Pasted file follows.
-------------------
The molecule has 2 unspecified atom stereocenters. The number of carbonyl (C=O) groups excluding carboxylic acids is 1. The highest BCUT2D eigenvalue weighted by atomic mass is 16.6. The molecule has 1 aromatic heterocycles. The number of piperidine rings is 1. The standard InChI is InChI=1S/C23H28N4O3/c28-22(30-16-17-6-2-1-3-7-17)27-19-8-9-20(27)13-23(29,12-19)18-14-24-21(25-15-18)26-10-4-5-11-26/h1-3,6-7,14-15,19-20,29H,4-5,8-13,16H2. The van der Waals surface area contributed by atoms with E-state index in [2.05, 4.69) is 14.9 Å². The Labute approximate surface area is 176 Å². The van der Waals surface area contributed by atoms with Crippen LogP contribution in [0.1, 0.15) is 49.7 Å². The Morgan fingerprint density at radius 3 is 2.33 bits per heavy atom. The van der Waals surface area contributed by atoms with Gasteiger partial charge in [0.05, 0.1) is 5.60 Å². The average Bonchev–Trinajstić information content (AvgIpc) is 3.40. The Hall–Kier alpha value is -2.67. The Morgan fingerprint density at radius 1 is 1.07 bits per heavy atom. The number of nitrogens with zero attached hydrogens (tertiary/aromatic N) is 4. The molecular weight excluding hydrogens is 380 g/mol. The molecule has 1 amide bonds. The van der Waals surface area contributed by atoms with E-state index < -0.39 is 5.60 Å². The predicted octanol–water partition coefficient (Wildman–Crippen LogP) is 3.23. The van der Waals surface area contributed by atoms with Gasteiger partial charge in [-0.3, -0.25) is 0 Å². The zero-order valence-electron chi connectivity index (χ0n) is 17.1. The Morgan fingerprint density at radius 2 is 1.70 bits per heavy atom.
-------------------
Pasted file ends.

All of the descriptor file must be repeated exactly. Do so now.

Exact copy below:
The molecule has 2 unspecified atom stereocenters. The number of carbonyl (C=O) groups excluding carboxylic acids is 1. The highest BCUT2D eigenvalue weighted by atomic mass is 16.6. The molecule has 1 aromatic heterocycles. The number of piperidine rings is 1. The standard InChI is InChI=1S/C23H28N4O3/c28-22(30-16-17-6-2-1-3-7-17)27-19-8-9-20(27)13-23(29,12-19)18-14-24-21(25-15-18)26-10-4-5-11-26/h1-3,6-7,14-15,19-20,29H,4-5,8-13,16H2. The van der Waals surface area contributed by atoms with E-state index in [2.05, 4.69) is 14.9 Å². The Labute approximate surface area is 176 Å². The van der Waals surface area contributed by atoms with Crippen LogP contribution in [0.1, 0.15) is 49.7 Å². The Morgan fingerprint density at radius 3 is 2.33 bits per heavy atom. The van der Waals surface area contributed by atoms with Gasteiger partial charge in [0.05, 0.1) is 5.60 Å². The average Bonchev–Trinajstić information content (AvgIpc) is 3.40. The Hall–Kier alpha value is -2.67. The Morgan fingerprint density at radius 1 is 1.07 bits per heavy atom. The number of nitrogens with zero attached hydrogens (tertiary/aromatic N) is 4. The molecular weight excluding hydrogens is 380 g/mol. The molecule has 1 amide bonds. The van der Waals surface area contributed by atoms with E-state index < -0.39 is 5.60 Å². The predicted octanol–water partition coefficient (Wildman–Crippen LogP) is 3.23. The van der Waals surface area contributed by atoms with Gasteiger partial charge in [-0.3, -0.25) is 0 Å². The zero-order valence-electron chi connectivity index (χ0n) is 17.1. The Morgan fingerprint density at radius 2 is 1.70 bits per heavy atom.